With the financial uncertainty caused by COVID-19, school districts must be more strategic than ever when it comes to managing debt. For the February session of Fanning Howey’s Smart Schools Roundtable, we held sessions for both Indiana and Ohio. For Indiana we heard from Jane Herndon and Kristin McClellan, partners at law firm, Ice Miller Legal Counsel, where they specialize in school financing. Jane and Kristin shared their legal expertise on navigating the complex process of financing school facility projects.
Get Started with the Right Team
Begin with bringing your team of experts together, including your legal counsel, before moving into the financing process. This group consists of school administrators, project experts and legal specialties like your bond council, local council and underwriter or municipal advisor. Your council team will help you navigate the intricacies of local municipalities and the legal aspect of funding your project from code compliance to grant opportunities.
Methods of Financing School Projects
Once you’ve established that a project is viable, you have figured out the design and construction process and gotten the right community support it is time to look at the most appropriate financing method. There are two main avenues for financing capital projects: operations funds such as cash funds or energy savings loans and debt-service funds such as common school fund loans, general obligation bonds or lease rental bonds. Debt-service funds, specifically bond funds, are the most common financing methods.
General Obligation Bond Features:
- Direct obligation of School Corporation
- Fewer steps, quicker & cheaper
- Must be competitively bid (Exceptions for certain school corporations located in second class cities)
- Uses up debt capacity (emergency considerations)
Lease Rental Bond Features:
- Not subject to debt limit
- May be negotiated or sold competitively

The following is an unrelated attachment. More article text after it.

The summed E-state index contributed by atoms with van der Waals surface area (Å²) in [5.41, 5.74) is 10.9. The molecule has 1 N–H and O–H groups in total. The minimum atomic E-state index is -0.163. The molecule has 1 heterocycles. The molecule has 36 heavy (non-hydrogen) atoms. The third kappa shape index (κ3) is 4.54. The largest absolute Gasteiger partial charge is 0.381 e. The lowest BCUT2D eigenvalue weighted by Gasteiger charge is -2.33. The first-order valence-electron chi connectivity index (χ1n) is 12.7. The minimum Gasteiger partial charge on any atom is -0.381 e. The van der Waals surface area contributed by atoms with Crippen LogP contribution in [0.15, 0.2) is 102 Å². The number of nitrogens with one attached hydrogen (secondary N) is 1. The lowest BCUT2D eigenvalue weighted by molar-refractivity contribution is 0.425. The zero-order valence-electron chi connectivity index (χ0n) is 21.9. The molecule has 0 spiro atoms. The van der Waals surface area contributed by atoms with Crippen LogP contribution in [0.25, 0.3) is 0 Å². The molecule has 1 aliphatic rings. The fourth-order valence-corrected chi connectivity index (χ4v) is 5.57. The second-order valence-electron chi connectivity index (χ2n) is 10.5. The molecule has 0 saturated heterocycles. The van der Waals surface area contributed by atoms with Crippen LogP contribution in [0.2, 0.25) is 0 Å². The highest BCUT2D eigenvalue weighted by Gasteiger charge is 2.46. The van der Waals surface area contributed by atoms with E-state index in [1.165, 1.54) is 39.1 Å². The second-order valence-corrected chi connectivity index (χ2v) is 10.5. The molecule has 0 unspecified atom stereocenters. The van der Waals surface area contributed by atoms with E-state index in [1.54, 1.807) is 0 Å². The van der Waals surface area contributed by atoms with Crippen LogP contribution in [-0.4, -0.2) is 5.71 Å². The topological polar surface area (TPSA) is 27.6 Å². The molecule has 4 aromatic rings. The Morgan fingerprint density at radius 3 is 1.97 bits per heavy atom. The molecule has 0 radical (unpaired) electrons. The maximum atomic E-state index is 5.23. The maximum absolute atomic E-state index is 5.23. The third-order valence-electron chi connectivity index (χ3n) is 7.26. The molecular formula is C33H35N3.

- Takes more time & typically more expensive
- Mortgage of property
- Another entity – Building Corporation – must be involved
- 3-5 members
- Familiar with School Corporation
The type of project and debt considerations will determine the most appropriate avenue for funding your capital projects. When you’re trying to finance a school project, think about the political, the practical and the legal aspects of financing facility construction.
It is important to remember that in Indiana project funding may defer in election years, and school corporations may need to adjust their funding on off cycle years. Therefore, if you think you need to go to referendum or you may be required to put a referendum question on the ballot, make sure to understand when the upcoming elections will occur. Whether moving forward with a referendum or not, districts must keep the tax cap in mind.
Property tax caps in Indiana is a constitutional amendment that established caps on how much different entities will pay in taxes. The significance of a referendum is that, if your project goes that route, and you win, that means the debt associated with that project would be outside of the tax caps. On the other hand if their is no taxpayer opposition or referendum needed, that means the debt issue to finance that project would be within the tax caps. School corporations have to account for the loss when tax caps are in play. With the right team in place, districts can navigate the best choices for funding projects based on their facility needs as well as their financial circumstances.
Register now for our March session:
WHEN: March 11, 2021 at 12:00PM (EST)
Mount Vernon City Schools
A long time educator and administrator, Superintendent Seder has served the Mount Vernon City Schools community since 2013. Throughout his career at various Ohio districts, Seder championed partnerships with public and private entities to enhance educational programming opportunities.
For the April session of Fanning Howey’s Smart Schools Roundtable, we heard from ASHRAE Distinguished Lecturer David Schurk on how HVAC systems can improve and maintain indoor air quality to promote healthy learning environments. DavidFull Article
Fieldhouses and Student Activity Centers are the frontier of flexibility for athletics, academics and community usage. These open spaces are full of possibilities which come with their own set of opportunities and challenges. The mainFull Article
To support educational communities during the pandemic, the federal government has committed an unprecedented amount of financial support in the form of the Elementary and Secondary Emergency Relief Fund. While ESSER and ESSER II fundsFull Article